NCPR: The magic of wild ice skating on Lower Cascade Lake in the Adirondacks

Student ice skating on the lake.

By Amy Feiereisel
Posted: February 23, 2024

KEENE — The right conditions for outdoor ice skating are tricky, but when the weather aligns, it’s pure magic.

A recent thaw followed by several days of below-freezing temperatures has transformed the Cascade Lakes, between Lake Placid and Keene, into huge, natural skating rinks.

From the shores of the Lower Cascade Lake, I spotted two men skating tight circles in and around boulders near the lake’s eastern edge. They were using ski poles for extra balance, but Perry Babcock told me, “Normally we would carry hockey sticks!”

“Today was a skating day,” explained Greg Dennin. Perry Babcock and Greg Dennin are both 67 years old. As children, they played hockey together in Lake Placid. All these years later, they’re still playing. “It makes you feel like a kid all over again, so it’s good stuff,” said Dennin.

Lower Cascade Lake runs east to west. It’s skinny, about a mile long, with mountains on either side. Dennin and Babcock have been skating this body of water for decades. One of the reasons they came to skate was to scout the ice out for a locals’ hockey game, Lake Placid versus Keene Valley.

“We have a very strong rivalry with our friends from Keene Valley,” said Babcock. “They’re called the Beavers. And we’re the Lake Placid Bombers.” Dennin chimed in, “The Bombers always win. That’s important!”

“If nothing else comes out of this, the Bombers always beat the Beavers,” laughed Babcock.

This winter’s skating windows have been brief, and fleeting, with thaw after thaw after thaw. That’s different from what these two men grew up with.

Dennin has memories of months of thick ice when he was a kid in the 1960s. He said he particularly remembers the week of Christmas, practically “living on Mirror Lake, and skating, and the toboggan slide would be open. So, you know, as far as the length of the season, there’s just no question [that it’s shorter],” he said.

But still, they’re lucky, said Babcock. “We’re still high enough in elevation up here in the Adirondacks” to get snow and ice and freezing temperatures. “I grew up downstate and all the ponds skating down there is gone. The ponds just don’t freeze anymore. So up here we’re still lucky to have it,” said Babcock.

Not long after Babcock and Dennin pack up, a group of kids arrived. They made the short trip from North Country School, which is just down the road. Their teacher, Sierra Grennan, said they had to seize the moment.

For good skating “you need perfect conditions,” said Grennan. “You need to have really cold weather after not having a lot of snow so you can get this like perfect flat ice. And there wasn’t wind when it was forming, so it’s smooth and beautiful.”

They have a small skating rink at the school, nothing compares to a whole lake, said Grennan, “and there’s something different about just seeing the frozen waterfalls and being surrounded on both sides by mountains, that makes it more special.”

Some of the kids move cautiously, but others skate with wild abandon: fast, backwards.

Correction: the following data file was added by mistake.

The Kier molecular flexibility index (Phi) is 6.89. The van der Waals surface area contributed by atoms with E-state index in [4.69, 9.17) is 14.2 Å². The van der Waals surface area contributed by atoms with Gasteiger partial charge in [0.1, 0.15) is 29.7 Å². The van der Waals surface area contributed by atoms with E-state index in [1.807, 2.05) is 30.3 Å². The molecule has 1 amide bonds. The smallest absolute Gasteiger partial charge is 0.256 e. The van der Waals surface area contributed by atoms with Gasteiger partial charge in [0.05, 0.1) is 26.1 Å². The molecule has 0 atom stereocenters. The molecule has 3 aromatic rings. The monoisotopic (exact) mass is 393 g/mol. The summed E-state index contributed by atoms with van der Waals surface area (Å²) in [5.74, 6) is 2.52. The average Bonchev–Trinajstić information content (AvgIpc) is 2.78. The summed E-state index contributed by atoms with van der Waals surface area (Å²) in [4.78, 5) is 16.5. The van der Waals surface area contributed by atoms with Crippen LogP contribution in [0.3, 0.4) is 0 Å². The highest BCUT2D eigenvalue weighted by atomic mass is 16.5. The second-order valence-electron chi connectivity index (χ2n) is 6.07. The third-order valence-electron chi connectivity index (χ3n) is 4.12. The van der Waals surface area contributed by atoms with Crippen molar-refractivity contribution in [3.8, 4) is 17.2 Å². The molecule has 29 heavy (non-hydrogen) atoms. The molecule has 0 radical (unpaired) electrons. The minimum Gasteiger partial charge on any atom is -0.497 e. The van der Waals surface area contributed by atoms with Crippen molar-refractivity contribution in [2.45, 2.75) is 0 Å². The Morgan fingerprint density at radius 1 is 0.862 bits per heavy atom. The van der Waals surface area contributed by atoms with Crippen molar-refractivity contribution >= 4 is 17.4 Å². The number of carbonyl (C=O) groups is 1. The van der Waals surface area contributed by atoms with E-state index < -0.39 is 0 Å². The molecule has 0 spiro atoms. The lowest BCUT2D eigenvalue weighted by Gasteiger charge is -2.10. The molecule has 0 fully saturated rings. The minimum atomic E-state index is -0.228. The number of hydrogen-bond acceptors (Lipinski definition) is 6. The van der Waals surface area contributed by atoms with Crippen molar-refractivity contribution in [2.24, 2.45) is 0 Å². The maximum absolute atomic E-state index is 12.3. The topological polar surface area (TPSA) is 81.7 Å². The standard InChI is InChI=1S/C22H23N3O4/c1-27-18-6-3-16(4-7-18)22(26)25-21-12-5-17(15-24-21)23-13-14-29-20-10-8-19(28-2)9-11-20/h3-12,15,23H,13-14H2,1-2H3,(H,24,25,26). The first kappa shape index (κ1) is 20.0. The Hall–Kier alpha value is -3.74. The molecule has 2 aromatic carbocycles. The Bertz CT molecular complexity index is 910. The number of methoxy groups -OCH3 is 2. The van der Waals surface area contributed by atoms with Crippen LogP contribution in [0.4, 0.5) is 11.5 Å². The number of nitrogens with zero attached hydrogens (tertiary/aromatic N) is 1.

A few of the kids brought along hockey sticks and pucks, including a middle schooler named Ziggy Moore.

“I’ve skated since like the age of like three, four,” Moore told me. “I’ve grown up doing a lot of pond hockey with my dad and brother.” This was Moore’s first time skating on the Cascade Lakes, but “definitely not the last,” said Moore. “Ice is like the best I’ve ever skated on outside of a rink!”

Moore’s classmate, Ivy, had a loping grace as she skated in big circles.  She stopped to show me her white figure skates. “They have like a toe pick, and they’re used like more for tricks than hockey.”

This was also Ivy’s first time here, and was just as fascinated by the ice’s surface as I was: silver and black, crisscrossed by cracks, and in some places, totally clear. “It’s really cool. It’s very, it’s really flat. I thought it was gonna be a lot bumpier!’ she said.

Everyone I met on the ice was wearing hockey or figure skates, except for Nancie Battaglia, the prolific Adirondack photographer, who I first saw gliding at the far, western end of the lake. She was making big, graceful strides, in ski boots attached to long pieces of wood and metal blade.

She explained they’re called ‘nordic blades’, and that she’s had hers for over thirty years. Battaglia said they’re great for in-the-wild skating. “You’re able to handle the lumpy bumpies a little bit better than the shorter blades. You can go pretty quick.”

Battaglia is an ice chaser; she’s part of a group of folks who are always looking for ice and reporting back to each other.

“And this is one of the places that was reported good,” explained Battaglia. But after it snowed, she figured she might have missed the window. Then she happened to be driving by and realized, “Well there is no snow on it, it’s been blown off!”

Battaglia leaves most of her winter gear in her car, so she can take advantage of whatever opportunities mother nature offers up.

She moved with confidence and grace on the ice, and led me to a particularly clear and dark piece of ice, where you could see tiny air bubbles frozen in over a foot of clear ice.

“It almost looks like balloons,” said Battaglia. “Instead of going up layers of balloons, it’s you know, it’s bubbles going down.”

As we skated west, towards the setting sun, the ice gets blacker, glossier, and the bubbles bigger. There was no telling what conditions would be like the next day, so we savored every moment on the ice.

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2024-02-27T21:00:23+00:00NCS Happenings|

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